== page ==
Calendar An icon of a desk calendar. Cancel An icon of a circle with a diagonal line across. Caret An icon of a block arrow pointing to the right. Email An icon of a paper envelope. Facebook An icon of the Facebook "f" mark. Google An icon of the Google "G" mark. Linked In An icon of the Linked In "in" mark. Logout An icon representing logout. Profile An icon that resembles human head and shoulders. Telephone An icon of a traditional telephone receiver. Tick An icon of a tick mark. Is Public An icon of a human eye and eyelashes. Is Not Public An icon of a human eye and eyelashes with a diagonal line through it. Pause Icon A two-lined pause icon for stopping interactions. Quote Mark A opening quote mark. Quote Mark A closing quote mark. Arrow An icon of an arrow. Folder An icon of a paper folder. Breaking An icon of an exclamation mark on a circular background. Camera An icon of a digital camera. Caret An icon of a caret arrow. Clock An icon of a clock face. Close An icon of the an X shape. Close Icon An icon used to represent where to interact to collapse or dismiss a component Comment An icon of a speech bubble. Comments An icon of a speech bubble, denoting user comments. Ellipsis An icon of 3 horizontal dots. Envelope An icon of a paper envelope. Facebook An icon of a facebook f logo. Camera An icon of a digital camera. Home An icon of a house. Instagram An icon of the Instagram logo. LinkedIn An icon of the LinkedIn logo. Magnifying Glass An icon of a magnifying glass. Search Icon A magnifying glass icon that is used to represent the function of searching. Menu An icon of 3 horizontal lines. Hamburger Menu Icon An icon used to represent a collapsed menu. Next An icon of an arrow pointing to the right. Notice An explanation mark centred inside a circle. Previous An icon of an arrow pointing to the left. Rating An icon of a star. Tag An icon of a tag. Twitter An icon of the Twitter logo. Video Camera An icon of a video camera shape. Speech Bubble Icon A icon displaying a speech bubble WhatsApp An icon of the WhatsApp logo. Information An icon of an information logo. Plus A mathematical 'plus' symbol. Duration An icon indicating Time. Success Tick An icon of a green tick. Success Tick Timeout An icon of a greyed out success tick. Loading Spinner An icon of a loading spinner.

Virgin keen to add more Heathrow flights north of the border

ABERDEEN TAKE-OFF: Virgin cabin crew Trish Murray, left, and Jane Donaldson prepare for the new Heathrow service.
ABERDEEN TAKE-OFF: Virgin cabin crew Trish Murray, left, and Jane Donaldson prepare for the new Heathrow service.

Virgin Atlantic said yesterday it would consider further Scottish flights to Heathrow if landing slots become available at the busy London terminal.

On the day Virgin’s first Aberdeen-Heathrow flight took off, commercial director Edmond Rose said the airline would be keen to add more routes north of the border to its fledgling domestic services.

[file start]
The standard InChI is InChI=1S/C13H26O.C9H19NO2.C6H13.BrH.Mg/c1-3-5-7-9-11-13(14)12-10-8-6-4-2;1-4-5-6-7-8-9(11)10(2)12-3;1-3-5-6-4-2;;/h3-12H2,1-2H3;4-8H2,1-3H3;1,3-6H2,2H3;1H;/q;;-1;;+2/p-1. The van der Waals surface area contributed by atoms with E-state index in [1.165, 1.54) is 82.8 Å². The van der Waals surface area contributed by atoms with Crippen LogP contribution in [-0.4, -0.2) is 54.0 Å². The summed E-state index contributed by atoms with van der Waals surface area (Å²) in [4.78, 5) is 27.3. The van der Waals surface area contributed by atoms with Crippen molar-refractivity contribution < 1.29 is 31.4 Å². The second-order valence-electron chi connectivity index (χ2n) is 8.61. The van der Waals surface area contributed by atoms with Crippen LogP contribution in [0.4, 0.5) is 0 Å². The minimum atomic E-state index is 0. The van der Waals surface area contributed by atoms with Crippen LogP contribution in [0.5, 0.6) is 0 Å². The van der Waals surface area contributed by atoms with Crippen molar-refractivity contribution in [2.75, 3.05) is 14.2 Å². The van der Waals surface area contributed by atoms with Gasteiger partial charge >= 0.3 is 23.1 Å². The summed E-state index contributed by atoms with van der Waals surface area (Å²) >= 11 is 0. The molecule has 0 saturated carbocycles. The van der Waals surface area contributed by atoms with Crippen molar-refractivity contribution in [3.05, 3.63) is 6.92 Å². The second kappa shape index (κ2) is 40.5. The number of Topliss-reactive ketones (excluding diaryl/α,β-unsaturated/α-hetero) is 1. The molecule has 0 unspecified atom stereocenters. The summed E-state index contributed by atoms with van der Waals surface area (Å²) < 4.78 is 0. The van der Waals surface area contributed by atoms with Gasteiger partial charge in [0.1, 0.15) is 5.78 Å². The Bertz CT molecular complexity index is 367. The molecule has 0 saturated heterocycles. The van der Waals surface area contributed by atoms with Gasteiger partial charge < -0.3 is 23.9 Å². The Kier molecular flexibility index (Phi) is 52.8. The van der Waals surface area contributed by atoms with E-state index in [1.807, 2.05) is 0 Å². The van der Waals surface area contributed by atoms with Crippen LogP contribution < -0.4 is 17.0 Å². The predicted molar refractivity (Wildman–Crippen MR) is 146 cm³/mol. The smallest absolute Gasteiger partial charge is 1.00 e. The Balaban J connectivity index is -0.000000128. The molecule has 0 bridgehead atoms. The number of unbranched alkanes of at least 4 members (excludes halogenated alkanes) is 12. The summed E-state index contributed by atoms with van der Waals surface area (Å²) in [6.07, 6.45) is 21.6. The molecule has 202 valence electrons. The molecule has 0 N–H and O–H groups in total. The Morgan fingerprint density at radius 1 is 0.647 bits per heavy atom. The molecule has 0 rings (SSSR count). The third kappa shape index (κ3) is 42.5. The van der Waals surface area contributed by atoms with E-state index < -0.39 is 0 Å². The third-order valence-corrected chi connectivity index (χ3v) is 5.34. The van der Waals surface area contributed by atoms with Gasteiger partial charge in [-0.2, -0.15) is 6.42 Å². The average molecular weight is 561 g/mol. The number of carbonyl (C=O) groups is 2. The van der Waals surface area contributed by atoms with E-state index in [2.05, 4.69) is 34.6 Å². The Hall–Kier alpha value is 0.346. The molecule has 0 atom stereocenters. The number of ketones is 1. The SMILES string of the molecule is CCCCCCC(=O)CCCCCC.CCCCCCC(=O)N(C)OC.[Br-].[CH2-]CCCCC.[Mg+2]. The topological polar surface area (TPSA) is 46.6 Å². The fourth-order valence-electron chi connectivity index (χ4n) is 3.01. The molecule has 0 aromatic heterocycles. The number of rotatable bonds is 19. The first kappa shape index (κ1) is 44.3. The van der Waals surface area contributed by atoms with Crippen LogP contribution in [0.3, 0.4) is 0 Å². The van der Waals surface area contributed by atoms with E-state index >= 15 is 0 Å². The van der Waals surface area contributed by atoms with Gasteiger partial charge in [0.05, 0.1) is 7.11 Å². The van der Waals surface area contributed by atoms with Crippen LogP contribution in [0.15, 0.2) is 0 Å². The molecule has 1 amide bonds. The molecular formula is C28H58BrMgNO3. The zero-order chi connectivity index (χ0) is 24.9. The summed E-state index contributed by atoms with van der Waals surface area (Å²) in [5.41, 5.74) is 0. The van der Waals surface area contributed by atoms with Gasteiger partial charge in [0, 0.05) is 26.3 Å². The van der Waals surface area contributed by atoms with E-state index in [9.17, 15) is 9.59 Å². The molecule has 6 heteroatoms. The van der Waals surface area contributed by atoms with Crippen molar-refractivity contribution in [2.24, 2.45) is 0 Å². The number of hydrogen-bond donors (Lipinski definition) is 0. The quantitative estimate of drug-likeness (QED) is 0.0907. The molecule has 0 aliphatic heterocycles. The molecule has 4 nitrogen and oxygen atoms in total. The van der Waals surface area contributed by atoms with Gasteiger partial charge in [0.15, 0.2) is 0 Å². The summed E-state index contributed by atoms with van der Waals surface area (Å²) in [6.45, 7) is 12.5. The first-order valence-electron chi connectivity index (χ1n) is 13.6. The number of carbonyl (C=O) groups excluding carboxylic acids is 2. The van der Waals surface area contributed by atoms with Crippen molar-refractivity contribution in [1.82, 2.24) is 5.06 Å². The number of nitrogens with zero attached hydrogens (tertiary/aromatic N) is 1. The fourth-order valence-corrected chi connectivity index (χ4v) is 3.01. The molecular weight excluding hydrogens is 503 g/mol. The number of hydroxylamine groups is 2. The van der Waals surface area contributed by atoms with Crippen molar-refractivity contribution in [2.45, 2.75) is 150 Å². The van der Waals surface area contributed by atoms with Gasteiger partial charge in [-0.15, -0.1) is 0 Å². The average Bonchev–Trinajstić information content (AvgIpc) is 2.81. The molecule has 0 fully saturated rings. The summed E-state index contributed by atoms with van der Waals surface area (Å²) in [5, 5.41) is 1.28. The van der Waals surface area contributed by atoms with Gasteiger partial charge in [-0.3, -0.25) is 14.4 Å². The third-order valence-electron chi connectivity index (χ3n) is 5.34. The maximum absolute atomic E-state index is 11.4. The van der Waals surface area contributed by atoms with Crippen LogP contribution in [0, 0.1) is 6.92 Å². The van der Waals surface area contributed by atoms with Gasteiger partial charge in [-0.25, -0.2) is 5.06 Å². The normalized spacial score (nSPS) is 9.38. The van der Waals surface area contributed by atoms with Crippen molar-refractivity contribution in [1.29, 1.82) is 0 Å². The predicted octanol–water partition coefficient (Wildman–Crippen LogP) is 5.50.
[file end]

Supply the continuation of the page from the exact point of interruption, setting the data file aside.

Mr Rose said that, although landing slots at the UK’s main airport were hard to come by, should any become available Virgin would look at reintroducing a connection to terminals such as Inverness.

The Highland hub has not had a service to Heathrow since BMI pulled out in 2008, and many politicians and business leaders have since called for the route to be reinstated.

Virgin only picked up the landing slots for the new Aberdeen, Edinburgh and Manchester flights after British Airways had to give them up following its takeover of BMI, the only other domestic carrier which operated the routes.

Mr Rose said he was delighted all of the services on Virgin’s domestic network were now off the ground following the launch of the thrice-daily Aberdeen-Heathrow flights.

He said: “For many years we worked with BMI, which flew from Aberdeen to Heathrow, and we were able to connect their passengers to our international flights. When British Airways took over BMI, it gave us an opportunity to take on the Heathrow landing slots BA had to give up.

“This is an important day for us, for Aberdeen and for passengers in the north and north-east of Scotland. We would look at more domestic flights from Heathrow, but the problem is the slots are incredibly scarce.

“While we would be really interested in doing more routes, it all depends on the Heathrow slots.”

Mr Rose said north-east passengers were already taking advantage of Virgin’s long-haul connections to destinations such as New York and Miami, adding that tourists from as far afield as Shanghai were also using the new domestic route to get to the north-east.

Nick Barton, interim managing director of Aberdeen International Airport, described Virgin’s new service from the gateway as “a fantastic step for our airport, our region and our city”.

More from Energy Voice

Latest Posts